Doubtless the Tiger Moth is one of the best known biplanes in aviation history. Its friendly flight characteristics, generous cockpit space, ease of landing and conventional construction techniques made it a very popular training aircraft. Developed for the Royal Air Force from its forerunner, the “Gipsy Moth”, the Tiger made its maiden flight in 1931.
At first glance the Gipsy and the Tiger are more or less identical but a closer look reveals some constructional differences. Notable are the staggered wings, the top wing is placed slightly forward of the lower, which enabled the flight instructor riding in the front cockpit to abandon the plane easily in case of trouble (with a parachute of course). Typical for the Tiger are the external rudder cables and the rather thick wing cross section. Powerplant is a De Havilland “Gipsy Major” generating 145 hp. Doing its job ‘upside down’, with its cylinders hanging down from the crankcase, it allowed a far better forward view than in the Gipsy Moth.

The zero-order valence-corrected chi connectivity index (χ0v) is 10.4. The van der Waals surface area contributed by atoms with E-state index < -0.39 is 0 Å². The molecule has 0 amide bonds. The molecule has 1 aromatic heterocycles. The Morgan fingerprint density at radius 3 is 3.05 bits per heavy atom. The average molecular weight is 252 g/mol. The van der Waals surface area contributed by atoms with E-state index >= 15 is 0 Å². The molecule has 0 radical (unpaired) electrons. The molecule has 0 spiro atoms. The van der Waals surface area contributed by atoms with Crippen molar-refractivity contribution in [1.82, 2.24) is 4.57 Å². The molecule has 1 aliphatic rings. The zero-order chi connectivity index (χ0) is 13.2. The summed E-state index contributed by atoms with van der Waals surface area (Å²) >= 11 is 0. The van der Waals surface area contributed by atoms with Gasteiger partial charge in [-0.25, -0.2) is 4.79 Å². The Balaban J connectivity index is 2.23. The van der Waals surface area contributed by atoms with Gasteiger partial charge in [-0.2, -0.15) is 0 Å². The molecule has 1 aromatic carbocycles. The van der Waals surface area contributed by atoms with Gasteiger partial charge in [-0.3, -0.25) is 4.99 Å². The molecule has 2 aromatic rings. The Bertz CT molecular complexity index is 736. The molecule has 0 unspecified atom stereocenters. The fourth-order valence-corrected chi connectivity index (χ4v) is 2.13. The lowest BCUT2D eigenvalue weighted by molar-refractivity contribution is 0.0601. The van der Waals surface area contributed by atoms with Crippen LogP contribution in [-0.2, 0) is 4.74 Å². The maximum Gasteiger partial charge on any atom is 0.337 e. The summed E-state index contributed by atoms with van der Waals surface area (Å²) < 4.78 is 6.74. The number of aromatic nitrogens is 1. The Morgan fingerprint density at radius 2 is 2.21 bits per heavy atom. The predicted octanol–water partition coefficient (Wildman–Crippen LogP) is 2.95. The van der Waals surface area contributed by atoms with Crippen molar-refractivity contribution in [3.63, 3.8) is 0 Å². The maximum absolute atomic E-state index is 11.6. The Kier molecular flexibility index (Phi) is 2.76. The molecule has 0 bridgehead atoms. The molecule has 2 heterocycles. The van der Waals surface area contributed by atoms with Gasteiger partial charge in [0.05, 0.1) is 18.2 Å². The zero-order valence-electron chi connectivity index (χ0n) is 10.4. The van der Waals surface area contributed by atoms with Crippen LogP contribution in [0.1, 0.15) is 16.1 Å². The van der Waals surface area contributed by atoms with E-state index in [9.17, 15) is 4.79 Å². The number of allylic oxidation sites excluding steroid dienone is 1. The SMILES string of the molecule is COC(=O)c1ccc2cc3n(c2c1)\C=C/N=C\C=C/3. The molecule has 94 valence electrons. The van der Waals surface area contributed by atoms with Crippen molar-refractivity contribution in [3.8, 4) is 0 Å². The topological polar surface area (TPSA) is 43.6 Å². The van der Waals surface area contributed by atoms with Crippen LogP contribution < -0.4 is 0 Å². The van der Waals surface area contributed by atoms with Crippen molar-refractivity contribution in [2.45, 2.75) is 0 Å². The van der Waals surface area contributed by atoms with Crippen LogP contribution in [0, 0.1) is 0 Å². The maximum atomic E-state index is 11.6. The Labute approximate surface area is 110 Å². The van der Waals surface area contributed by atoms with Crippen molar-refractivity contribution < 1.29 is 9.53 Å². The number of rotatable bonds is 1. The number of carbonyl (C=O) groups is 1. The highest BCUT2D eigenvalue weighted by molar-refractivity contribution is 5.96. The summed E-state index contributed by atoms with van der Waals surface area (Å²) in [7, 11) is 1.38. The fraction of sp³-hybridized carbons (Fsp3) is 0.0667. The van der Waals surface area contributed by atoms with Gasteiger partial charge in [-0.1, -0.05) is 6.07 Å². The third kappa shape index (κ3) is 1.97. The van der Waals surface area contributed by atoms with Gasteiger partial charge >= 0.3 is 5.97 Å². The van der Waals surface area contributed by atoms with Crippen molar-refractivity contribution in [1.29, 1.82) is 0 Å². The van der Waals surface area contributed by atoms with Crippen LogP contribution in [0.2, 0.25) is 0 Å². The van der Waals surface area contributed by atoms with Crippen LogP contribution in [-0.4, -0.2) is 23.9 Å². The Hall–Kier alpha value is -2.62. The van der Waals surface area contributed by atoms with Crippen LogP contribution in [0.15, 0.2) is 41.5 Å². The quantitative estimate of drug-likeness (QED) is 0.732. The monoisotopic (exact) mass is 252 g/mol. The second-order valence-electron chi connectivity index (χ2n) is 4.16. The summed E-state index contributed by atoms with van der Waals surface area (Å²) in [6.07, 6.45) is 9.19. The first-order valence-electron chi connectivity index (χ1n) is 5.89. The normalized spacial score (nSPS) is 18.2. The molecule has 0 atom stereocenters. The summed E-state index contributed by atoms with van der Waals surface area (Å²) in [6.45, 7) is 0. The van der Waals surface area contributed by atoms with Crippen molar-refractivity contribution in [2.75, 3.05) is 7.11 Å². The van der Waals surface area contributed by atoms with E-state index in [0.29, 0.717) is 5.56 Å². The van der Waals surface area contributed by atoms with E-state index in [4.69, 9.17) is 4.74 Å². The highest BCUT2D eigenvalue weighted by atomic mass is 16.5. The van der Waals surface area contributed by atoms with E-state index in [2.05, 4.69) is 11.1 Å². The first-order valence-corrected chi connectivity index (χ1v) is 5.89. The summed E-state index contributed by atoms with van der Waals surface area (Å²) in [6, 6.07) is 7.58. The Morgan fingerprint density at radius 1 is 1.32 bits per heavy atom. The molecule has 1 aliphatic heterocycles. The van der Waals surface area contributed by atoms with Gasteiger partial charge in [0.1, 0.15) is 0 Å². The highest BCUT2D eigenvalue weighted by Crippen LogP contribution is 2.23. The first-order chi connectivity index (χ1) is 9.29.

The Tiger Moth became the best known British training aircraft of World War II and was operated by numerous flying schools in England, Canada, Australia, Rhodesia, South Africa and India. It also was the major postwar basic trainer for the Dutch armed forces and the Rijksluchtvaartschool, the governmental school of aviation.
As a result of several towing accidents the Dutch government ordered a modification for the Tiger, enlanging the standard vertical fin thus improving directional stability. Later this horrible mutilation of the The Tiger’s profile was abandoned.
Following its operational life the aircraft was extensively used as an agricultural aircraft and for banner towing.
Production: 1931-1945, more than 8800 produced in Engeland, Canada, New-Zealand, Australia, Norway, Sweden and Portugal.
Engine: 145 hp de Havilland Gipsy Major
Maximum speed: 175 km/hr
Weight: empty 506 kg, maximum 803 kg
Dimensions: wingspan 8.94 m, length 7.29 m.